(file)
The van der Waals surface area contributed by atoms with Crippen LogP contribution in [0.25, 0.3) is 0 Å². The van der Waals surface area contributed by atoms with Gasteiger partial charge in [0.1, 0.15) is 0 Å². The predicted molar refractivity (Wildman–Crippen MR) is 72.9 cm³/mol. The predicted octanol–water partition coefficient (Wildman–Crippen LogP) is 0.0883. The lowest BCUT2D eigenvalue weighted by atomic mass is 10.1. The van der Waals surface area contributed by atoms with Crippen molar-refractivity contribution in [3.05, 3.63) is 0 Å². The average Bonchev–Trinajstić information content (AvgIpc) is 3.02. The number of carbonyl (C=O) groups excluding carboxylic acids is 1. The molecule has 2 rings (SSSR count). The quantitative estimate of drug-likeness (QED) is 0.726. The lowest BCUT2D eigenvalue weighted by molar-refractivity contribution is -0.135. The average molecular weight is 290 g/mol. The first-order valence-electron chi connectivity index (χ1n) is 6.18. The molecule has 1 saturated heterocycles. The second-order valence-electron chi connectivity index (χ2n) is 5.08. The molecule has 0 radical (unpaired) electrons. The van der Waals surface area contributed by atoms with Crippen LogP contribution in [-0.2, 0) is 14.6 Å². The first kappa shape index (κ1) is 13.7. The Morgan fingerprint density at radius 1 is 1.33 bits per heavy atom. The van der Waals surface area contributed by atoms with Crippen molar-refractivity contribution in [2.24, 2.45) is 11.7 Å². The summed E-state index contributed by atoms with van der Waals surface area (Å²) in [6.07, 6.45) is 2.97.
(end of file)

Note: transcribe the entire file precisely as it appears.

The van der Waals surface area contributed by atoms with Crippen LogP contribution in [0.25, 0.3) is 0 Å². The van der Waals surface area contributed by atoms with Gasteiger partial charge in [0.1, 0.15) is 0 Å². The predicted molar refractivity (Wildman–Crippen MR) is 72.9 cm³/mol. The predicted octanol–water partition coefficient (Wildman–Crippen LogP) is 0.0883. The lowest BCUT2D eigenvalue weighted by atomic mass is 10.1. The van der Waals surface area contributed by atoms with Crippen molar-refractivity contribution in [3.05, 3.63) is 0 Å². The average Bonchev–Trinajstić information content (AvgIpc) is 3.02. The number of carbonyl (C=O) groups excluding carboxylic acids is 1. The molecule has 2 rings (SSSR count). The quantitative estimate of drug-likeness (QED) is 0.726. The lowest BCUT2D eigenvalue weighted by molar-refractivity contribution is -0.135. The average molecular weight is 290 g/mol. The first-order valence-electron chi connectivity index (χ1n) is 6.18. The molecule has 1 saturated heterocycles. The second-order valence-electron chi connectivity index (χ2n) is 5.08. The molecule has 0 radical (unpaired) electrons. The van der Waals surface area contributed by atoms with Crippen LogP contribution in [-0.2, 0) is 14.6 Å². The first kappa shape index (κ1) is 13.7. The Morgan fingerprint density at radius 1 is 1.33 bits per heavy atom. The van der Waals surface area contributed by atoms with Crippen molar-refractivity contribution in [2.24, 2.45) is 11.7 Å². The summed E-state index contributed by atoms with van der Waals surface area (Å²) in [6.07, 6.45) is 2.97.